Back to the Drawing Board

Funny time for a Golan columnist to opt out.

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Ellen W. Horowitz

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I've been thinking offline for several weeks plus. I've decided to take leave of my computer, and to put my writing and research on hold indefinitely.

Funny time for an activist from the Golan Heights to opt out of cyberspace.

Syria has embellished the art of classic Arab saber-rattling by taking a tip from the Sicilian school for diplomatic relations. They've initiated a two-pronged, forked-tongue approach by making Israel "an offer she can't refuse." It seems we either accept the Saudi initiative, or Syria won't hesitate to take the Golan Heights "by way of resistance."

Of course, anyone in possession of a shred of sanity would recognize this godfather-
Those of us living on the Golan do not need telescopic equipment.
like peace overture for the flagrant extortion and aggression that it is. But the very deluded world of diplomatic and political idiots continues to be intrigued by impossible possibilities, thanks to men like Honest Abe (Ibrahim) Suleiman. Syria's suave man in Washington - who just happened to put in an appearance in Jerusalem recently - knows how to work a room. This Syrian-American-Alawite business mogul is a long-time personal friend of the Assad family. According to Newsweek, he and Hafez were old backgammon buddies ("There was a casino along the river in Hama where he and I would drink coffee and play....").

While our Defense Minister can't seem to get the cover off of his binoculars, those of us living on the Golan do not need telescopic equipment in order to catch a glimpse across the border of the in-your-face Syrian build-up.

And where is the UN in all of this? Well, just over two weeks ago, the ever-watchful United Nations Disengagement Observer Force (UNDOF) had their binoculars pinned on two of my boys, who were busy clearing debris from a natural spring in an effort to restore the pristine beauty of the area and prepare an appropriate memorial for an outstanding IDF commander.

Yep, it's a funny time for a Golan resident and columnist to opt out of writing - there's just so much fodder to work with. But it's like this...

While my kids were engaging in a major mitzvah and enjoying their work in the crystal clear water of the Golan, I received an email from a colleague requesting that I delve into the international photo archives and retrieve pictures of the Gaza sewage flood for his research project. It was the last straw. It was an epiphany of sorts.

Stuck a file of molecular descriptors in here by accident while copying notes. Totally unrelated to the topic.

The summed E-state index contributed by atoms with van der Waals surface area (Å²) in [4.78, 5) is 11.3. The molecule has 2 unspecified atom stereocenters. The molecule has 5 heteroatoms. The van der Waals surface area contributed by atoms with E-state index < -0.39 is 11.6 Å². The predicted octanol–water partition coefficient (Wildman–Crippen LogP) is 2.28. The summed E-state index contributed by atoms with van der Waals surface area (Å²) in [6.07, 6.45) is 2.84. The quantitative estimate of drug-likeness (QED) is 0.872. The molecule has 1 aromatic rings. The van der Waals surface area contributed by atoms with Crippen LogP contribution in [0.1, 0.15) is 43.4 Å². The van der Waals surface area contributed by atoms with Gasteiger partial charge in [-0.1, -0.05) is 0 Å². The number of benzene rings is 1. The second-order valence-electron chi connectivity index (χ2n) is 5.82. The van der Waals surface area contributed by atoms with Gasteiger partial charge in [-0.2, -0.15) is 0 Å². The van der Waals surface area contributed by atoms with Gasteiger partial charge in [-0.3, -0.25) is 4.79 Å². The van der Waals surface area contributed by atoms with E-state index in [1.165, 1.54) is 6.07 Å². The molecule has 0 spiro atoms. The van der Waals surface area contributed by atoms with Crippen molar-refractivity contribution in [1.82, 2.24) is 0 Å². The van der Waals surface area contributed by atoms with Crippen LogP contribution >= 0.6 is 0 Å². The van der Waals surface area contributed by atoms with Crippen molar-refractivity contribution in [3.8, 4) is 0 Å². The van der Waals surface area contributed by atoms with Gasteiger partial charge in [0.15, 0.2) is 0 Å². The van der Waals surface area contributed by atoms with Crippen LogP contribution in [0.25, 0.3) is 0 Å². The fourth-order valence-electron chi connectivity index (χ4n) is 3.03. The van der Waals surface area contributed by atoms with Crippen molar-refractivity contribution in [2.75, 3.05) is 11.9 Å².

I'm not going there. I sure as hell am not going to wallow in the... uh..."mud" of Gaza; nor am I going to sit in a dark room behind this computer when it's springtime on the Heights.

Another colleague has asked that, in light of the deteriorating situation, I set up workshops for the various Golan communities in order to train representatives to prepare for and respond to the international media onslaught. Trying to impress a largely un-impressionable press is not where I feel I should be putting my energies at this time.

Now, don't get me wrong, because recording the events taking place in Gaza's sewers and dealing with the crap that the media dishes out are essential assignments, and those of us dedicated to banging our heads against the wall in an attempt to disseminate the truth and seek justice are to be commended. In fact, our seemingly futile efforts do, on occasion, make their indelible mark in this world - and they are most certainly recorded in the next world.

Two such endeavors were recorded for posterity this week. A 76-year-old Israeli professor managed to heroically shield his American university class from an unstoppable, gun-wielding madman by bracing himself against a door. And the image of a young Israeli woman, bracing herself against a misled battalion of shielded and baton- wielding troops in Amona, took the Pulitzer. Stunning images that make you kind of wonder about the potential power of a Jew who has his or her heart in the right place.
 
But some of us who are chained to our computers need to ask ourselves: Should we continue to relentlessly record grim chapters, or do we try to inspire new and more hopeful ones?

With our limited resources and energy, perhaps some of us should refocus, hone-in and pick and choose our fights intelligently. At this time, I've decided to strengthen the home front and reclaim a G-d-given gift.

Funny time to paint.
Some of us should refocus, hone-in and choose our fights intelligently.

I detect a serious lack of understanding among a significant segment of the Jewish people. We don't have an inkling of just who we are and where we are standing, and that each and every one of us has a part in this epic and crucial page in Jewish history. There is no opting out. I suppose I could continue to try and convey this concept in writing, but I'm a little tired of too many words, too much analysis, and too little action. But I'm not tired of trying, and there just has to be another way to get the Jewish people to appreciate the immense treasure and gift of the Land of Israel - and to gain an awareness of its sanctity. How do we get our people to see again?

I picked up some canvases last week and took some inventory of dust-laden brushes, pastels and paints. You know, the stuff feels much better than a plastic keyboard.

Painting is my first love and the language that I'm most comfortable with. So I guess my return to art is an appropriate move for a person who has been incessantly pleading with her people to get back to themselves and their source.

Many thanks to those who have read my writing, sent feedback, and encouraged me in my efforts throughout the past several years. With hopes and prayers for inspiring days ahead.


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